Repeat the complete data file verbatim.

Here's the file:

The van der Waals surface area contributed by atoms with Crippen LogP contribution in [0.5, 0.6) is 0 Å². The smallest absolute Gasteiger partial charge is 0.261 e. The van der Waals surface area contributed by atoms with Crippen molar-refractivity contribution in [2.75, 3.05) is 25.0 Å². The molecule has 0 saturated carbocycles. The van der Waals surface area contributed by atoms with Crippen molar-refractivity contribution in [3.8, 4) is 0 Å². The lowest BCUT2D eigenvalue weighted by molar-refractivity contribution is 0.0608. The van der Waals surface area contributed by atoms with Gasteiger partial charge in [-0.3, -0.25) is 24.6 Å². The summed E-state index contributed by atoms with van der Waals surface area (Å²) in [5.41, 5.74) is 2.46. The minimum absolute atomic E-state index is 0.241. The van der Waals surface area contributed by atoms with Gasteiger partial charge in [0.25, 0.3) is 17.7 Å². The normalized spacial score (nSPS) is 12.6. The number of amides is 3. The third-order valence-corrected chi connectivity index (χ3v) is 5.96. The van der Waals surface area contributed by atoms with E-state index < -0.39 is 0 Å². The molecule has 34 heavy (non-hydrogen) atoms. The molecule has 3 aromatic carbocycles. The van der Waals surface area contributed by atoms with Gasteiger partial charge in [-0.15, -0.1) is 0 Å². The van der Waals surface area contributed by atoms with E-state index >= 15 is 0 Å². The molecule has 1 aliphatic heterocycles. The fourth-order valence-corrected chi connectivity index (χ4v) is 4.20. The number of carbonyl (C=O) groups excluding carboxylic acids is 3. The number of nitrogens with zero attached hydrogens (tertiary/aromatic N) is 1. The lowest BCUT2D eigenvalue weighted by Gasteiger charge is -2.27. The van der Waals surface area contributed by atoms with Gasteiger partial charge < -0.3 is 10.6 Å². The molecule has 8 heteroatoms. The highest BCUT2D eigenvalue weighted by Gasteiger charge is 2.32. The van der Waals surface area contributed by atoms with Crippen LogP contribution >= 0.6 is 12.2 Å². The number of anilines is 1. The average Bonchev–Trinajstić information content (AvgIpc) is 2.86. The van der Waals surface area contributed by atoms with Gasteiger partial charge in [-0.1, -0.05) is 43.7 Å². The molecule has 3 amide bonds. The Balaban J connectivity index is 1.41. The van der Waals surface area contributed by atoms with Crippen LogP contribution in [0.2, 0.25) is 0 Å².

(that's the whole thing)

The van der Waals surface area contributed by atoms with Crippen LogP contribution in [0.5, 0.6) is 0 Å². The smallest absolute Gasteiger partial charge is 0.261 e. The van der Waals surface area contributed by atoms with Crippen molar-refractivity contribution in [2.75, 3.05) is 25.0 Å². The molecule has 0 saturated carbocycles. The van der Waals surface area contributed by atoms with Crippen molar-refractivity contribution in [3.8, 4) is 0 Å². The lowest BCUT2D eigenvalue weighted by molar-refractivity contribution is 0.0608. The van der Waals surface area contributed by atoms with Gasteiger partial charge in [-0.3, -0.25) is 24.6 Å². The summed E-state index contributed by atoms with van der Waals surface area (Å²) in [5.41, 5.74) is 2.46. The minimum absolute atomic E-state index is 0.241. The van der Waals surface area contributed by atoms with Gasteiger partial charge in [0.25, 0.3) is 17.7 Å². The normalized spacial score (nSPS) is 12.6. The number of amides is 3. The third-order valence-corrected chi connectivity index (χ3v) is 5.96. The van der Waals surface area contributed by atoms with E-state index < -0.39 is 0 Å². The molecule has 34 heavy (non-hydrogen) atoms. The molecule has 3 aromatic carbocycles. The van der Waals surface area contributed by atoms with Gasteiger partial charge in [-0.15, -0.1) is 0 Å². The van der Waals surface area contributed by atoms with E-state index >= 15 is 0 Å². The molecule has 1 aliphatic heterocycles. The fourth-order valence-corrected chi connectivity index (χ4v) is 4.20. The number of carbonyl (C=O) groups excluding carboxylic acids is 3. The number of nitrogens with zero attached hydrogens (tertiary/aromatic N) is 1. The lowest BCUT2D eigenvalue weighted by Gasteiger charge is -2.27. The van der Waals surface area contributed by atoms with Gasteiger partial charge < -0.3 is 10.6 Å². The molecule has 8 heteroatoms. The highest BCUT2D eigenvalue weighted by Gasteiger charge is 2.32. The van der Waals surface area contributed by atoms with Crippen LogP contribution >= 0.6 is 12.2 Å². The number of anilines is 1. The average Bonchev–Trinajstić information content (AvgIpc) is 2.86. The van der Waals surface area contributed by atoms with Gasteiger partial charge in [-0.1, -0.05) is 43.7 Å². The molecule has 3 amide bonds. The Balaban J connectivity index is 1.41. The van der Waals surface area contributed by atoms with Crippen LogP contribution in [0.2, 0.25) is 0 Å².